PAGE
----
Simon Colton

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Simon Colton (London, 1973)[1] is a British computer scientist, currently working as Professor of Computational Creativity in the Game AI Research Group at Queen Mary University of London, UK and in the Sensilab at Monash University, Australia. He previously worked as Professor in the Metamakers Institute at Falmouth University, UK and led the Computational Creativity Research Groups at Goldsmiths, University of London and at Imperial College, London in the positions of professor and reader, respectively. He graduated from the University of Durham with a degree in Mathematics, gained an MSc. in Pure Mathematics at the University of Liverpool, and finally a PhD in Artificial Intelligence from the University of Edinburgh, under the supervision of Professor Alan Bundy.

Colton is the driving force behind,[2] an artificial intelligence that he hopes will one day be accepted as an artist in its own right. His work,[3] along with that of Maja Pantic and Michel Valstar, won the British Computing Society Machine Intelligence Award in 2007.[4] The work has also been the subject of some media attention.[1]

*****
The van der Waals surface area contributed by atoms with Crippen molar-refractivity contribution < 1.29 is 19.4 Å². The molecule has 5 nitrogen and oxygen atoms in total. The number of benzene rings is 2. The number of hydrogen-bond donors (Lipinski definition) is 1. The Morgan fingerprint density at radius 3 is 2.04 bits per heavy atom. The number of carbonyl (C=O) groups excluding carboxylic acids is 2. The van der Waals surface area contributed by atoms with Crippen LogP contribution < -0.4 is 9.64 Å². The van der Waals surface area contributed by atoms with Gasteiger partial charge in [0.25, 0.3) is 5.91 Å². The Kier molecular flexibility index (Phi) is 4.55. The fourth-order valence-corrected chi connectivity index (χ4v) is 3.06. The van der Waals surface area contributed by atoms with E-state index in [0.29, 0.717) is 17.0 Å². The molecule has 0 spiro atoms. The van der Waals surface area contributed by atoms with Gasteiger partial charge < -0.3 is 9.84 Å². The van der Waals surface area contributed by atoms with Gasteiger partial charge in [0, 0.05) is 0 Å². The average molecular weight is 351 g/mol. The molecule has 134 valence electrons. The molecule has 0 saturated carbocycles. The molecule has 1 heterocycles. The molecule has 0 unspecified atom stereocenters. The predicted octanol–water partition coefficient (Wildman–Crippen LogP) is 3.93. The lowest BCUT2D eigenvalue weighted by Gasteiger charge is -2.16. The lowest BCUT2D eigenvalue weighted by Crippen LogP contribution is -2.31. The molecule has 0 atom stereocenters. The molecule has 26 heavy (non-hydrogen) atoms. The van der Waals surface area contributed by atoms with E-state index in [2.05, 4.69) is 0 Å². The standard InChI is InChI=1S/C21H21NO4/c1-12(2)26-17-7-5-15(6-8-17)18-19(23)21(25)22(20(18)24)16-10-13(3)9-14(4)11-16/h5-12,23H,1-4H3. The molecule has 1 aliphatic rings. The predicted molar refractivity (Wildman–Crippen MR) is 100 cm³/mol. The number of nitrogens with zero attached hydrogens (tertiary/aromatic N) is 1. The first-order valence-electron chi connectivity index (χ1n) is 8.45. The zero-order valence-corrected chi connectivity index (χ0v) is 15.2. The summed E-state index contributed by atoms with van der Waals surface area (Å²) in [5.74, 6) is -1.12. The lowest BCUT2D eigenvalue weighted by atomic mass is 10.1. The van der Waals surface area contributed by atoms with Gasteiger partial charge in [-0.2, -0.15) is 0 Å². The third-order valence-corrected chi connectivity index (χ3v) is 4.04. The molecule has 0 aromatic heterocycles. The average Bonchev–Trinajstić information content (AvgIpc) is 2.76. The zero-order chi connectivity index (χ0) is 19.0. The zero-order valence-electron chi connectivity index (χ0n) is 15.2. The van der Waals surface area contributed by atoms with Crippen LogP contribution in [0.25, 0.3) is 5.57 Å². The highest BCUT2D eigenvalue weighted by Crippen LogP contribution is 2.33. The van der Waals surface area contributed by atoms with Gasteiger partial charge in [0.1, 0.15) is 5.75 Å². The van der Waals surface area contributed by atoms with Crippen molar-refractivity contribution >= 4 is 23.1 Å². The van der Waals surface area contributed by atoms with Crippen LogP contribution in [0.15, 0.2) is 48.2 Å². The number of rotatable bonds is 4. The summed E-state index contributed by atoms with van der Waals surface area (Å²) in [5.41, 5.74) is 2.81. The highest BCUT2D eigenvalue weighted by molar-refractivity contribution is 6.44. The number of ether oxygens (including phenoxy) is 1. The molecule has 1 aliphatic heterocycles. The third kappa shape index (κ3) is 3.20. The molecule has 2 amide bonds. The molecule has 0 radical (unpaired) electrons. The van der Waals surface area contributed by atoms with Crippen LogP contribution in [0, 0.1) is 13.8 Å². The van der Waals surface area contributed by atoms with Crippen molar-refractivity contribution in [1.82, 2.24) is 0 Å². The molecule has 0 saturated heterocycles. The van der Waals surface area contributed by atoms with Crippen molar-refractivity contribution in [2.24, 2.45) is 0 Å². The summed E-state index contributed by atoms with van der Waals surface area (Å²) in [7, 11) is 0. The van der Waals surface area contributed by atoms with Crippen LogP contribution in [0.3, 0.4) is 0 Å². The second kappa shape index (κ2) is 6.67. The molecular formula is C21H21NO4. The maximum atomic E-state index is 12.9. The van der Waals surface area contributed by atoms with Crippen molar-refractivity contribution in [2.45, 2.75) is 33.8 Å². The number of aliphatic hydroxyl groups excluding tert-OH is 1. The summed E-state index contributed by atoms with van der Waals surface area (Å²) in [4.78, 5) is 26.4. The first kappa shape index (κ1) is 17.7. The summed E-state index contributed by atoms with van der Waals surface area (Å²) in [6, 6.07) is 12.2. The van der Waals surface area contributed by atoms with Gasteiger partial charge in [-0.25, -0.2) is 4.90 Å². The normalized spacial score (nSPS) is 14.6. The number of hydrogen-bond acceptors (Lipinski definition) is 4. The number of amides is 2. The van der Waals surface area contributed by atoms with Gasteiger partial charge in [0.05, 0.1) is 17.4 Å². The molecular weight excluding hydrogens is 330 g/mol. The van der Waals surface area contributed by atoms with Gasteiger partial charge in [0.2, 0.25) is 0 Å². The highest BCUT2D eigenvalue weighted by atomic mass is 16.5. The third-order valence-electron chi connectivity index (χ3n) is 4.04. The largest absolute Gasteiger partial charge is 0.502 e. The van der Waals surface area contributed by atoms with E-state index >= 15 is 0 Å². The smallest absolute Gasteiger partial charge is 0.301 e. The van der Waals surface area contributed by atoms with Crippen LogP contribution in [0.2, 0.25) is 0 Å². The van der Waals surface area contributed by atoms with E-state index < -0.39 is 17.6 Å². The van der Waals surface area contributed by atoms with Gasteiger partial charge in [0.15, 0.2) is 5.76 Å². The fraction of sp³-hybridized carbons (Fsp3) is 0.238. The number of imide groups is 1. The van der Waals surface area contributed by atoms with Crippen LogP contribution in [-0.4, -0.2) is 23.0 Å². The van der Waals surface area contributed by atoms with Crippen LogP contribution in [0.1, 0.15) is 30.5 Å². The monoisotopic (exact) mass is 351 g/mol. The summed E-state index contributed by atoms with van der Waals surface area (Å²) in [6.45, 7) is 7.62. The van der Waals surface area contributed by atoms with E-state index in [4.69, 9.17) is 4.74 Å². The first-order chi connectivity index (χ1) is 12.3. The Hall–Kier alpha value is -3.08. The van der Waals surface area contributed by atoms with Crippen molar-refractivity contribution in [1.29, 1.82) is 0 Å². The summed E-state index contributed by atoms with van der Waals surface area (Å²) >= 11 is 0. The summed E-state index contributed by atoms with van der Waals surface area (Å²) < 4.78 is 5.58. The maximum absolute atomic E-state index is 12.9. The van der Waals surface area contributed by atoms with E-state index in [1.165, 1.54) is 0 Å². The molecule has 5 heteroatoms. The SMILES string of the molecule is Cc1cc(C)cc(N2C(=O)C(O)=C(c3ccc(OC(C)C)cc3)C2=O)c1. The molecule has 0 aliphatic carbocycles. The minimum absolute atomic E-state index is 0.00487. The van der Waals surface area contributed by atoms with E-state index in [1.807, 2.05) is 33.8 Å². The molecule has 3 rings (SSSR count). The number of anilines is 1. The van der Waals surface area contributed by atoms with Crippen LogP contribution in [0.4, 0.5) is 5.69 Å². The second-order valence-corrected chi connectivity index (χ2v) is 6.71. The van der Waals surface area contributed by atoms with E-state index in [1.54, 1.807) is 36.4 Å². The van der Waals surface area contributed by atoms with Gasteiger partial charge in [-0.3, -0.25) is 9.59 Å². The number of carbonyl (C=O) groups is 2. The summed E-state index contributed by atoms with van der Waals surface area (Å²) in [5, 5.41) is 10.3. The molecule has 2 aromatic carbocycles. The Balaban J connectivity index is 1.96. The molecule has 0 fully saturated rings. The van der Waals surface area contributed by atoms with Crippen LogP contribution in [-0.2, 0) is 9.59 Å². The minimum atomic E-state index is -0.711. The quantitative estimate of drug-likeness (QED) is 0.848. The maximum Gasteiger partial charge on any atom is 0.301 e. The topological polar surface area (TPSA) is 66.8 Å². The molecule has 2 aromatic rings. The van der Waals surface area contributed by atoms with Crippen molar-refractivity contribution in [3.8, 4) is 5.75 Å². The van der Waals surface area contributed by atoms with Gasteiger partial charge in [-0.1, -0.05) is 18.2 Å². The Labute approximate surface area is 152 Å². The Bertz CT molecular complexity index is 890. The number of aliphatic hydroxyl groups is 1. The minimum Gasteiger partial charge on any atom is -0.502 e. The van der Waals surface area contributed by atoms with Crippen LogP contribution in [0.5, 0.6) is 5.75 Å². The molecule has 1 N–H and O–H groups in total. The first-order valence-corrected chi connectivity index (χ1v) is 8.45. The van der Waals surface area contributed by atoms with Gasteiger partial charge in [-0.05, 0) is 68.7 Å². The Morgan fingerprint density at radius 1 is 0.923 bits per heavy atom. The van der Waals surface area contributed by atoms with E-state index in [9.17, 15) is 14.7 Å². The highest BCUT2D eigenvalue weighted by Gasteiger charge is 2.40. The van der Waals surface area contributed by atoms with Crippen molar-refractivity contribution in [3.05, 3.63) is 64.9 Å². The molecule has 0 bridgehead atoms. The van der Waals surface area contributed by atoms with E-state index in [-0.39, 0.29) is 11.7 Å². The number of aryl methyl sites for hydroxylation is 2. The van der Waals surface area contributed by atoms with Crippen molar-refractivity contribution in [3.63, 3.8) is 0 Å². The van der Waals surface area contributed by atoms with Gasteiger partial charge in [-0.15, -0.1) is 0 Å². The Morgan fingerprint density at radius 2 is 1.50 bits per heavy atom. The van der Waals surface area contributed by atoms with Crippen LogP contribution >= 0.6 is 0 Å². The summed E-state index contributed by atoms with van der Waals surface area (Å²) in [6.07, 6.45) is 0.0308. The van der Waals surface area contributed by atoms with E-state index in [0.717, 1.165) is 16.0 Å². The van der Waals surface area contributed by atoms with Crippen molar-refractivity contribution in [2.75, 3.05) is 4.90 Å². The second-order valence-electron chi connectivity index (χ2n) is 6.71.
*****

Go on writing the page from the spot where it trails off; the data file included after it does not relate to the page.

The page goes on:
Prior to his work on The Painting Fool, Colton worked on the HR tool, a reasoning tool that was applied to discover mathematical concepts. The system successfully discovered theorems and conjectures, some of which were novel enough to become published works.[5] Colton's work with HM included the discovery of refactorable numbers, which appeared to be original but turned out to have been previously discovered.[6][7]


  1. ^ a b El Pais - "Las máquinas dan signos de saber apreciar la pintura" 25.09.2010. Accessed 22 June 2011.
  2. ^ The Painting Fool
  3. ^ Simon Colton List of publications from the DBLP Bibliography Server. Accessed 22 June 2011.
  4. ^ Emotionally aware automated portrait painting - Proceedings of the 3rd international conference on Digital Interactive Media in Entertainment and Arts
  5. ^ Rise of the Robogeeks - New Scientist
  6. ^ Cooper, C.N. and Kennedy, R. E. "Tau Numbers, Natural Density, and Hardy and Wright's Theorem 437." Internat. J. Math. Math. Sci. 13, 383-386, 1990
  7. ^ S. Colton, "Refactorable Numbers - A Machine Invention," Journal of Integer Sequences, Vol. 2 (1999), Article 99.1.2

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